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Tablet PC: Scribbling into the future

Microsoft has high hopes for its new operating system for pen-based computing. But a crop of new gadgets based on the OS may have trouble attracting buyers. Also, e-magazines?

Attempting to write a new chapter in the saga of pen-based computing, which may also include e-magazines, Microsoft unveils its vision for tablet PCs. The company has high hopes for its new operating system that will run tablets, but will people buy the crop of new gadgets based on the OS?


Six major magazine publishers plan to don a new image for tablet PCs, creating digital facsimiles of their periodicals and pushing the fold on Web advertising.
November 8, 2002


Executives representing more than 20 companies manufacturing devices using the software joined Microsoft Chairman Bill Gates in New York for the launch.
November 7, 2002 

research Dig deeper into the history of pen computing, from a 1957 patent on the concept to an interview with tablet visionary Alan Kay. Learn more--free registration required.
November 7, 2002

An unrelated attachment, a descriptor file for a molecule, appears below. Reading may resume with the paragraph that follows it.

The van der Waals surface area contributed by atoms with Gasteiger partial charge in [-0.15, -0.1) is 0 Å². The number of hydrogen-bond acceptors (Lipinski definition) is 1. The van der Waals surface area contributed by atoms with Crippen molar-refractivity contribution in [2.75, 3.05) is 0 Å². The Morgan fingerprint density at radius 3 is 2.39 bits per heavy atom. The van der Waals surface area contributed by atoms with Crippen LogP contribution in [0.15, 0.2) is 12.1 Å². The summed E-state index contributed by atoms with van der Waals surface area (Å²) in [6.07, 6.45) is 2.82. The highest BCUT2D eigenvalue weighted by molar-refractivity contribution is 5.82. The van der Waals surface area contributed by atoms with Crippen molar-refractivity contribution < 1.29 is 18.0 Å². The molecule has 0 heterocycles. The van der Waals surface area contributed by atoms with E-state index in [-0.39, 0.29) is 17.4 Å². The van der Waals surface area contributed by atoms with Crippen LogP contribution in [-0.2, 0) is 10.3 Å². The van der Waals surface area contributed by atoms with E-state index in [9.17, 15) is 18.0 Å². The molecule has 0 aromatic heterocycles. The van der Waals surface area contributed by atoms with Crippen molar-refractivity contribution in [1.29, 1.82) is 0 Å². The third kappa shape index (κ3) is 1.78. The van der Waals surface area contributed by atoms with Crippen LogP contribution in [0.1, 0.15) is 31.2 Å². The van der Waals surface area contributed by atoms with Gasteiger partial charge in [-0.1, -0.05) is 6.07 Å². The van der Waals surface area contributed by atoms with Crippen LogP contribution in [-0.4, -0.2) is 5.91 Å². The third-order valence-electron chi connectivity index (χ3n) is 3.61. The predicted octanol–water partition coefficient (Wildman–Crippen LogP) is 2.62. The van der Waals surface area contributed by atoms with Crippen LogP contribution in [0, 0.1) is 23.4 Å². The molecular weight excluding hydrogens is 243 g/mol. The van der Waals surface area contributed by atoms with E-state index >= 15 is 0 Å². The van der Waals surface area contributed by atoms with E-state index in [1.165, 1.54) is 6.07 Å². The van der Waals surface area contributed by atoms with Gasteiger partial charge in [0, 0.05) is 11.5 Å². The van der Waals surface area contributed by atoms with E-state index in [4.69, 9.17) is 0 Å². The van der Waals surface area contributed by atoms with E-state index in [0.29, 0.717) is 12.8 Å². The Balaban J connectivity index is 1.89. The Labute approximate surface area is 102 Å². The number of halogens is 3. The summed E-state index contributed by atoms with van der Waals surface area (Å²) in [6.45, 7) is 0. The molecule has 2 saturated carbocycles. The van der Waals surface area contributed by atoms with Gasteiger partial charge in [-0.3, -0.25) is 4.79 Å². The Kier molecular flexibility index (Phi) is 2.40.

Microsoft is aiming its new OS for pen-based, "tablet" computing at the mainstream corporate market, but the first buyers are likely to be businesses with specific requirements.
November 6, 2002 

update "Only the bravest" will have adopted new portable computers based on Microsoft's Windows XP Tablet PC Edition by the end of next year, a Gartner exec says.
November 6, 2002 

Hewlett-Packard announces its own twist on the tablet PC, with a new kind of transformable computer that features a detachable keyboard.
November 5, 2002 

previous coverage

update Prices and features of tablet PC models from Acer, Toshiba and ViewSonic, posted on CompUSA's Web site, range from just over $2,000 to $2,500.
November 1, 2002 

A start-up formed by a group of Dell Computer visionaries plans to release its device next month. Will it find the right formula for success?
October 24, 2002